Editorial: Trends, Highlights and Favourites of Baselworld 2016

SJX discusses his thoughts on the trends at Baselworld and the notable new launches.
Baselworld

Despite the subdued mood at Baselworld 2016, a consequence of the weak demand for luxury watches, there was a silver lining for watch buyers, since watchmakers are now working harder, introducing what buyers will like at more affordable prices. That might go some way in reviving mature collectors’ interest in watches. In fact, one of the obvious trends at Baselworld was the generous and pliant stance of watchmakers in giving customers what they want. What better way to pull clients back in than to give them exactly what they want.

Please, sir, I want some more

Watch brands, even the biggest and most powerful of them, are putting their money on safe bets, essentially making bestselling watches even more appealing. Take for example Patek Philippe whose flagship new launch combines two popular complications, the world time and chronograph. More significantly, of the 28 new references Patek Philippe introduced at Baselworld, 15 of them have Breguet numerals (count them below). That tally includes the annual calendar ref. 5396, a middle of the range complication, as well as the regular collection Grandmaster Chime ref. 6300G, which might be a disappointment for those who bought the 175th limited edition last year.

Patek Philippe Baselworld 2016 collection

Italicised Arabic numbers are a crowd pleaser, being reminiscent of pricey vintage Patek Philippe watches. But historically they have typically been limited to limited edition watches, like the annual calendar for Tiffany & Co. and the 175th anniversary London collection, or truly expensive ones, like last year’s split-seconds chronograph ref. 5370P.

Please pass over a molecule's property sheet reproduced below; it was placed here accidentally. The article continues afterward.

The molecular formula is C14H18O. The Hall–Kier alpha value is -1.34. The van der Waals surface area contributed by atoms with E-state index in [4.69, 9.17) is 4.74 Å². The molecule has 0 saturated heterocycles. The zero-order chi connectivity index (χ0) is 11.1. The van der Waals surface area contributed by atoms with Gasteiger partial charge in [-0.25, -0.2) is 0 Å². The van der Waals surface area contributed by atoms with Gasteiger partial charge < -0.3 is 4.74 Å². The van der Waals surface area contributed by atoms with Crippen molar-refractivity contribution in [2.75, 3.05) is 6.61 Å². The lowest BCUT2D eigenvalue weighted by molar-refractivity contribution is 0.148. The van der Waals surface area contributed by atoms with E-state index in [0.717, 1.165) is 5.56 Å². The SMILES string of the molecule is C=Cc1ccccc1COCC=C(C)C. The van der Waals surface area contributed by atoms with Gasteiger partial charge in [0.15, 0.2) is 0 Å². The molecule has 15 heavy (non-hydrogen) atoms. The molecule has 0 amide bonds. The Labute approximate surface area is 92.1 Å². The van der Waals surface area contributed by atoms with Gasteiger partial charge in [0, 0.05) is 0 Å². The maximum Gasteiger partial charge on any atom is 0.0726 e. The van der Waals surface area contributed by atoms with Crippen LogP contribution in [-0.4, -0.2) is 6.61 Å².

Ditto the jolly green giant, whose flagship product was the stainless steel Daytona with a black ceramic bezel (ref. 116500 LN). It’s hard to imagine a more populist combination than that. Except maybe for the Black Bay Bronze, which combines Tudor’s hit vintage remake (accounting for some three quarters of sales for the Heritage line) with a bronze case, a material that has exploded in popularity since Panerai’s Bronzo. And for good measure Tudor also introduced the Black Bay with a black PVD coating.

Tudor Black Bay Bronze NATO

Further into the cavernous Baselworld hall the same could be said of Omega, which unveiled new iterations of its saleable Speedmaster and Planet Ocean watches, most with minor tweaks and a few with the impressively magnetism-resistant Master Co-Axial movements. Though the least technically novel amongst the line-up, the Speedmaster CK2998 will prove to be one of the best liked, being a remake of the second Speedmaster model.

Omega Speedmaster CK2998

And make it cheaper…

Beyond easily marketable iterations of bestsellers, even complications were more aggressively affordable. The most obvious candidates to make more accessible are the tourbillon and perpetual calendar, both complications that are relatively easier to industrialise and streamline. TAG Heuer grabbed the headlines when it announced the Carrera Calibre Heuer 02T last year, a chronograph with tourbillon for under SFr15,000. The watch finally arrived in the metal this year, starting at SFr14,950 – the cheapest tourbillon ever.

TAG Heuer Carrera Calibre Heuer 02T tourbillon chronograph